How to Germinate Lima Bean Seeds for Kids: 7 Steps - MakeSureHow
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Growing lima beans might encourage him to eat some.


While your preschooler isn't exactly ready for quantum physics, she can start on her road to scientific exploration through a simple experiment. Little learners are ready to understand the basics of the life sciences such as how plants grow and their need for water and sunlight. If you are trying to think up a fun-filled science activity for your child that isn't overly involved or above her learning level, try germinating lima bean seeds. Although your preschooler may scoff at the idea of actually eating lima beans with her dinner, she will get a kick out growing them.

Steps

  1. 1
    Discuss the seed germination process and plant life cycle with your child. While it may seem fairly obvious to you that plants need water and sunlight to grow, your little learner might not realize this yet. Explain to her that plants start as seeds and, with nutrients from the water and the sun, they sprout and grow.
  2. 2
    Show the lima bean seeds to your child. While she might think of these beans as just the food that she eats -- or more than likely, refuses to eat -- help her to see that lima beans are part of the plant world and not born in the frozen food section of the grocery store.
  3. 3
    Soak dried lima beans in a bowl of water over night. This can help to quicken the growing process.
  4. 4
    Dip five or six cotton balls in water. Avoid getting them overly wet, making sure they aren't soaked or dripping.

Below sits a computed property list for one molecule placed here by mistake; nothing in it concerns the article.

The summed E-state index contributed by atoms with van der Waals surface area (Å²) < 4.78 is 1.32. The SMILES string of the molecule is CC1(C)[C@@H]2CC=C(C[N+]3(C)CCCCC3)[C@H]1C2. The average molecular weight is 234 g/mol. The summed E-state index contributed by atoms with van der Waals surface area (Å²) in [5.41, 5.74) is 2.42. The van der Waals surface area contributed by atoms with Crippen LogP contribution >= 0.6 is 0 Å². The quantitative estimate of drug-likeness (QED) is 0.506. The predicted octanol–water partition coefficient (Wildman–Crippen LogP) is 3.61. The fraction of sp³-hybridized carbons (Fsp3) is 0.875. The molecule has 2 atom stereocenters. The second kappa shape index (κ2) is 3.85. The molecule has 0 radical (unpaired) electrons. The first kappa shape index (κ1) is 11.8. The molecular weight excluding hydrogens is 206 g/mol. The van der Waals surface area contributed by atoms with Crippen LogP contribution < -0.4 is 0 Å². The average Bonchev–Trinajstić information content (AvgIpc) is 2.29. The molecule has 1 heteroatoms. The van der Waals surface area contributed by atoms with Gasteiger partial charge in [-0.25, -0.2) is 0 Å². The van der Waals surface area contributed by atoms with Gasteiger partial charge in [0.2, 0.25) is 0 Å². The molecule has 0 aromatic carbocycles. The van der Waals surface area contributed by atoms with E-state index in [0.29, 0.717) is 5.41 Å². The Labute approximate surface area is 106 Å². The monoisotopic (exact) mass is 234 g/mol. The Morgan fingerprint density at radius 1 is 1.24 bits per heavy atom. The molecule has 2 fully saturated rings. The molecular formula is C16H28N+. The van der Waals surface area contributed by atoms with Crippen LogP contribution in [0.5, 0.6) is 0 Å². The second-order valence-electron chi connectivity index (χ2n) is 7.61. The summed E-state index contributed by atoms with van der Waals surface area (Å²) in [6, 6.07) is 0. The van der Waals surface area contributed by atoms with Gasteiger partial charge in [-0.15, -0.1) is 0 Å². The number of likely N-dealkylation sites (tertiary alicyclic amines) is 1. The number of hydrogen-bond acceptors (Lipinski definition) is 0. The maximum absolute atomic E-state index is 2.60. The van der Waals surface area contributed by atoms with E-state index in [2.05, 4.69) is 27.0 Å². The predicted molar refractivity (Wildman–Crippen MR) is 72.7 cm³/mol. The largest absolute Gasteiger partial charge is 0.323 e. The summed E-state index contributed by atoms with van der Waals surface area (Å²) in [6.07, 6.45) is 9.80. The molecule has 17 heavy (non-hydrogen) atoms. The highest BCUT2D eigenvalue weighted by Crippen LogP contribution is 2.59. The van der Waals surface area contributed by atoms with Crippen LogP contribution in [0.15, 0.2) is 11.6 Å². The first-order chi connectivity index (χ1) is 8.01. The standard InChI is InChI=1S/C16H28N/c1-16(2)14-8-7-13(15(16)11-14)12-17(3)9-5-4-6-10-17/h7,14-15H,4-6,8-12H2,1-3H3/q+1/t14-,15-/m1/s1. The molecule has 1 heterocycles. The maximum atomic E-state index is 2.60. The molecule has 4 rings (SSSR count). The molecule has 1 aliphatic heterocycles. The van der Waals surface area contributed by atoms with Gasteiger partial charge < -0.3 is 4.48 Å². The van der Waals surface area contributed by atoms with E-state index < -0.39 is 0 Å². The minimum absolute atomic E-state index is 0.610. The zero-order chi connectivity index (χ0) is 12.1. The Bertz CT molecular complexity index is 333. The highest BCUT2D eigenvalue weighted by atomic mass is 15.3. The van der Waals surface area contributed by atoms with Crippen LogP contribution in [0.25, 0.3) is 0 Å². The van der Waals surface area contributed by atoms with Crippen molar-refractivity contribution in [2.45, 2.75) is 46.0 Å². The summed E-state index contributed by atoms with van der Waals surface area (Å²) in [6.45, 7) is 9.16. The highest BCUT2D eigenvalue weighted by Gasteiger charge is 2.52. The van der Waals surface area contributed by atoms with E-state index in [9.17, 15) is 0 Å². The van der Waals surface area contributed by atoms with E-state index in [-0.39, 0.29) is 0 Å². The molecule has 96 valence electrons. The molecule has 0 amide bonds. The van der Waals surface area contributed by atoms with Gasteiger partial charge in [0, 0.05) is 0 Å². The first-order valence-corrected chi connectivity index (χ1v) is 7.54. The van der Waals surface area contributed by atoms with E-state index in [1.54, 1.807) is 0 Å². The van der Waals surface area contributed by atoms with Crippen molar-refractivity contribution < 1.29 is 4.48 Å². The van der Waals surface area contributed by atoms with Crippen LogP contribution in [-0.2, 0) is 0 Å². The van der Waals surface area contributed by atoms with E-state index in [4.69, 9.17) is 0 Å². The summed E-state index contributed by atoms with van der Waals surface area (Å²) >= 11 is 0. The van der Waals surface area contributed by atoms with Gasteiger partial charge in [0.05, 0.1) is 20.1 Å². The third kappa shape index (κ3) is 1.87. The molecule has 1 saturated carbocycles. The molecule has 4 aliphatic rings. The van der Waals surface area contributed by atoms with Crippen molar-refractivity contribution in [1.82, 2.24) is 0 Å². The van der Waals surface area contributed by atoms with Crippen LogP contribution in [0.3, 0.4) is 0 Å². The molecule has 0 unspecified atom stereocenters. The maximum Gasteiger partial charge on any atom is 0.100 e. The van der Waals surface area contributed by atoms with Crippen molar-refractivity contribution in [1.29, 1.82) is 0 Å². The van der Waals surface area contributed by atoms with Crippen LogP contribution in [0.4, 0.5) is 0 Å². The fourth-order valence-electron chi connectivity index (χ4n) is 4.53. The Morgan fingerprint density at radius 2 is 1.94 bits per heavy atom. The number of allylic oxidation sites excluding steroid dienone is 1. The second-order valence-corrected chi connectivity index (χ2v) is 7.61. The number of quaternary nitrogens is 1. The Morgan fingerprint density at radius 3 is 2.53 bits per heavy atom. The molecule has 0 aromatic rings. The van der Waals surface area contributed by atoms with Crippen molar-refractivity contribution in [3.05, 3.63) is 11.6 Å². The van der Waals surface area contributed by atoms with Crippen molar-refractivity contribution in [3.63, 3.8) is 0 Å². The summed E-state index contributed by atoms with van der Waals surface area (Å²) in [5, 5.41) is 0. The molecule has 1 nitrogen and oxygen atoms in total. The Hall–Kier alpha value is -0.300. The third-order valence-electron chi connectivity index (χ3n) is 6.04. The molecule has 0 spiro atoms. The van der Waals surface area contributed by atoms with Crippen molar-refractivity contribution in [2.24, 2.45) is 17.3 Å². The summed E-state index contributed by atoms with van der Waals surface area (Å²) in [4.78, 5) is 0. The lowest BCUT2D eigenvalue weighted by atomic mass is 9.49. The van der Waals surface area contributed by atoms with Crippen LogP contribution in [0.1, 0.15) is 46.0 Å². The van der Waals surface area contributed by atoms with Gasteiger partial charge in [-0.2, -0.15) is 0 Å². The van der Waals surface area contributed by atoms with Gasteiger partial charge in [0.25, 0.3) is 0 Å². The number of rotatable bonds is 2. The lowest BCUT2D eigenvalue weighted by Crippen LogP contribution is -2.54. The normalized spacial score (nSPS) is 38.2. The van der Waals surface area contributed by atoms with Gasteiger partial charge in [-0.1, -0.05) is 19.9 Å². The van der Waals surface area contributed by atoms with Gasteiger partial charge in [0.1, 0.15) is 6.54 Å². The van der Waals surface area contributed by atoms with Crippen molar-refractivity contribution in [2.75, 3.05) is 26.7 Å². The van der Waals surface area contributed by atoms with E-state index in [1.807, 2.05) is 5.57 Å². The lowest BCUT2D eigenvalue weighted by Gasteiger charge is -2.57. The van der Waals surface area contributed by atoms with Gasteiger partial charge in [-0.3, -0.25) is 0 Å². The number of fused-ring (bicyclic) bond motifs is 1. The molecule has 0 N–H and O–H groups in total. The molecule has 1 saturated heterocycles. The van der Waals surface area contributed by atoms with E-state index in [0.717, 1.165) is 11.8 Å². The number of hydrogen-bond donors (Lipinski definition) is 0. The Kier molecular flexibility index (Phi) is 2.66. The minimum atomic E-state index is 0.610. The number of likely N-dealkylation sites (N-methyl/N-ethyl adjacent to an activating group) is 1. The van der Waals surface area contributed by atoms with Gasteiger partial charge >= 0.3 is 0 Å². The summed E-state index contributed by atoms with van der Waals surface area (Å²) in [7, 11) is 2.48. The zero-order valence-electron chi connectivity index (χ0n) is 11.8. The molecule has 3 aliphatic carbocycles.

5. 5
    Line the bottom of a clear plastic bag with the wet cotton balls. Place three or four lima bean seeds into the bag, pressing them into the wet cotton.
  6. 6
    Seal the bag at the top. Prop the bag up against a sunny window.
  7. 7
    Check back in with the bags regularly -- at least daily -- to watch the seeds germinate. Have your child keep track of the seeds as they sprout and grow into mini plants.

Tips

  • Help your child to better understand the scientific process. As she observes the plant growing, have her make a journal to document what she is seeing. She can draw a new picture every day to show the plant's life cycle.Break out a ruler and measure the plant as it grows. This will add a math layer to your already stellar science lesson.When the plants get to be too big for the bag, transfer them to a small soil-filled planter.

Warnings

  • Always supervise your child during the experiment as well as when she is making observations. Don't allow her to put the dried beans or cotton in or near her mouth.

Things You'll Need

  • Dried lima beans
  • Plastic resealable baggies
  • Cotton balls
  • Water
  • Plastic bowl

Article Info

Categories: Education and Communications

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